Black Snake ‘VAT No.11 First Venom’ (59.5%, Blackadder, for Taiwan, oloroso, single malt, 433 bottles, 2016)

Black Snake ‘VAT No.11 First Venom’ (59.5%, Blackadder, for Taiwan, oloroso, single malt, 433 bottles, 2016) Two stars and a half A single malt but not a single cask. As for the name, I find it rather, well, snaking. But it’s the liquid that counts! Colour: gold. Nose: the power of small batches. Candle wax and dried apricots, green honey (fir, honeydew), leather and curry spices, and a rather nutmeggy oak. With water: heavily malted beer. Mouth (neat): oh, eaux-de-vie! Peppered kirsch, cumin spirit, speculoos, juniper berries, artisan oak-aged gin (who isn’t making gin these days, except the cleaning lady?) and just green curry powder. A little venomous indeed. With water:  always the oak’s spices leading the path. Not a total fan of this spicy style. Finish: long, dry, a bit bitter, biting. Green liquorice. Comments: another Black Adder quote for your enjoyment, ‘Give the likes of Baldrick the vote and we'll be back to cavorting druids, death by stoning and dung for dinner...’ Any resemblance to real persons, living or dead, is purely coincidental.. SGP:371 - 79 points.

See you tomorrow.

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July 5, 2017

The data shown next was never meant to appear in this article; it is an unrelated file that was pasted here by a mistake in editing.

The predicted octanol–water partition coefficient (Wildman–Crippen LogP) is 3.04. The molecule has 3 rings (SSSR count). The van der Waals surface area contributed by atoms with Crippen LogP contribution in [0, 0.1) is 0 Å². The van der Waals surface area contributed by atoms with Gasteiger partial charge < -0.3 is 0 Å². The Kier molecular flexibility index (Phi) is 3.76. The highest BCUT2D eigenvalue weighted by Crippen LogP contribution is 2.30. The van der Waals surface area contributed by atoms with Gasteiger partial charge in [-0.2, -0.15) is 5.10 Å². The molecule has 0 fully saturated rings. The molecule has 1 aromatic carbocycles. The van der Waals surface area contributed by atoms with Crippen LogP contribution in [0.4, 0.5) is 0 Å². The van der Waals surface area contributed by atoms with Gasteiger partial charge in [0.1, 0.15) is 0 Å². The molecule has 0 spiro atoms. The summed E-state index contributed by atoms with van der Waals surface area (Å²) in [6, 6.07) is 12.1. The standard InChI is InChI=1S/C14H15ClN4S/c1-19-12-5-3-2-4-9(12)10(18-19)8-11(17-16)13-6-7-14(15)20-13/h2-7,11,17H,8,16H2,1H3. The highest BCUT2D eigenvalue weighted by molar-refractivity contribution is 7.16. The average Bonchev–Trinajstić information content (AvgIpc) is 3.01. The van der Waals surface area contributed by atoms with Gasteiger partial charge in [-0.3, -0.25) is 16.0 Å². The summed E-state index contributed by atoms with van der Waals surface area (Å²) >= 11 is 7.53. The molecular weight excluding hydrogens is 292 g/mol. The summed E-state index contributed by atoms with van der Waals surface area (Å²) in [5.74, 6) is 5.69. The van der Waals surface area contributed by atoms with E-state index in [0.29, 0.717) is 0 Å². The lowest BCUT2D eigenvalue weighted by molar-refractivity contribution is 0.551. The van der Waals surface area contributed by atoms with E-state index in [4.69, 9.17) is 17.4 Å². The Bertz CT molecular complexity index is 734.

Whiskyfun

Funny labels from Scotland

More vatted, undisclosed, un-named, bastard, or simply branded whiskies from Caledonia-up-there. Well, anything, as long as no one really knows about the distilleries… And we’ll kick this off with an old apéritif…

Highland Malt 5 yo ‘Manx Millennium Viking Voyage’ (70° proof, Cockburn & Co., 1979)

Highland Malt 5 yo ‘Manx Millennium Viking Voyage’ (70° proof, Cockburn & Co., 1979) Two stars A celebratory young whisky of unknown origins, most certainly (and hopefully) not ManX whisky! This with cheers to our friend and vlogger extraordinaire Ralfy. Colour: white wine. Nose: sour fruit juice, no? It’s relatively nice old-style ‘Highlands’ whisky, with gravel and soot, but these rotting fruits and these notes of baby p*k* don’t quite work. But other sides are nicer… Mouth: it’s rather kind of good, typical vanity bottling, dry, a tad gritty, with oddish notes of tinned pineapples and a little cardboardy oak. It’s totally and plainly drinkable, but I wouldn’t say it’s totally enjoyable. Now I’m sure Ragnar Lodrok would have enjoyed having it in the skull of one of his numerous enemies. Finish: short, drying, cardboardy. Comments: frankly, it’s not bad at all, it’s just a little disjointed and it’s lacking power and definition. But I’m really glad I could try it. SGP:341 - 72 points.

Timorous Beastie 18 yo (46.8%, Douglas Laing, blended malt, 2017)